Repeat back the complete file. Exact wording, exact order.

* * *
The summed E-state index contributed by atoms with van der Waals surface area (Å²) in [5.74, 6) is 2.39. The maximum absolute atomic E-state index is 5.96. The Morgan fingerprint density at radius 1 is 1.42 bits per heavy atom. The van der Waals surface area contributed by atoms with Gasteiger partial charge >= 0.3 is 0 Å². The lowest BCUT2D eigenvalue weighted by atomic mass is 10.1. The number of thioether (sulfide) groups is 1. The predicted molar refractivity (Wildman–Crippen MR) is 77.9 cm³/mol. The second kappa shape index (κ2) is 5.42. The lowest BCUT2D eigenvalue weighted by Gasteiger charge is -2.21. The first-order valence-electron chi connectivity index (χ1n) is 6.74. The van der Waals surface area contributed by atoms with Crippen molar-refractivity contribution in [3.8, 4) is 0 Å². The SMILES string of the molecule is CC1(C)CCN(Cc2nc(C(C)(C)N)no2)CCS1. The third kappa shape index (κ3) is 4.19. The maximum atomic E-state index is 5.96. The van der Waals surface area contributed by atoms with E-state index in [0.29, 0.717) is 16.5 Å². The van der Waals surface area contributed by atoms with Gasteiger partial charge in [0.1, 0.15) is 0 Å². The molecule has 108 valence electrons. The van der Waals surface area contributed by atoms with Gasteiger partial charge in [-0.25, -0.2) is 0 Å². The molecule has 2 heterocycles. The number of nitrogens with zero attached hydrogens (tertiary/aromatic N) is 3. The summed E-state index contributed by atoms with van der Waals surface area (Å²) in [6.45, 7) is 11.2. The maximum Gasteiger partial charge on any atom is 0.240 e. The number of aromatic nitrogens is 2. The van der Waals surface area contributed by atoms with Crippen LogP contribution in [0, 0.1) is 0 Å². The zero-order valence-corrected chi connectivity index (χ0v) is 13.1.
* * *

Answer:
The summed E-state index contributed by atoms with van der Waals surface area (Å²) in [5.74, 6) is 2.39. The maximum absolute atomic E-state index is 5.96. The Morgan fingerprint density at radius 1 is 1.42 bits per heavy atom. The van der Waals surface area contributed by atoms with Gasteiger partial charge >= 0.3 is 0 Å². The lowest BCUT2D eigenvalue weighted by atomic mass is 10.1. The number of thioether (sulfide) groups is 1. The predicted molar refractivity (Wildman–Crippen MR) is 77.9 cm³/mol. The second kappa shape index (κ2) is 5.42. The lowest BCUT2D eigenvalue weighted by Gasteiger charge is -2.21. The first-order valence-electron chi connectivity index (χ1n) is 6.74. The van der Waals surface area contributed by atoms with Crippen molar-refractivity contribution in [3.8, 4) is 0 Å². The SMILES string of the molecule is CC1(C)CCN(Cc2nc(C(C)(C)N)no2)CCS1. The third kappa shape index (κ3) is 4.19. The maximum atomic E-state index is 5.96. The van der Waals surface area contributed by atoms with E-state index in [0.29, 0.717) is 16.5 Å². The van der Waals surface area contributed by atoms with Gasteiger partial charge in [0.1, 0.15) is 0 Å². The molecule has 108 valence electrons. The van der Waals surface area contributed by atoms with Gasteiger partial charge in [-0.25, -0.2) is 0 Å². The molecule has 2 heterocycles. The number of nitrogens with zero attached hydrogens (tertiary/aromatic N) is 3. The summed E-state index contributed by atoms with van der Waals surface area (Å²) in [6.45, 7) is 11.2. The maximum Gasteiger partial charge on any atom is 0.240 e. The number of aromatic nitrogens is 2. The van der Waals surface area contributed by atoms with Crippen LogP contribution in [0, 0.1) is 0 Å². The zero-order valence-corrected chi connectivity index (χ0v) is 13.1.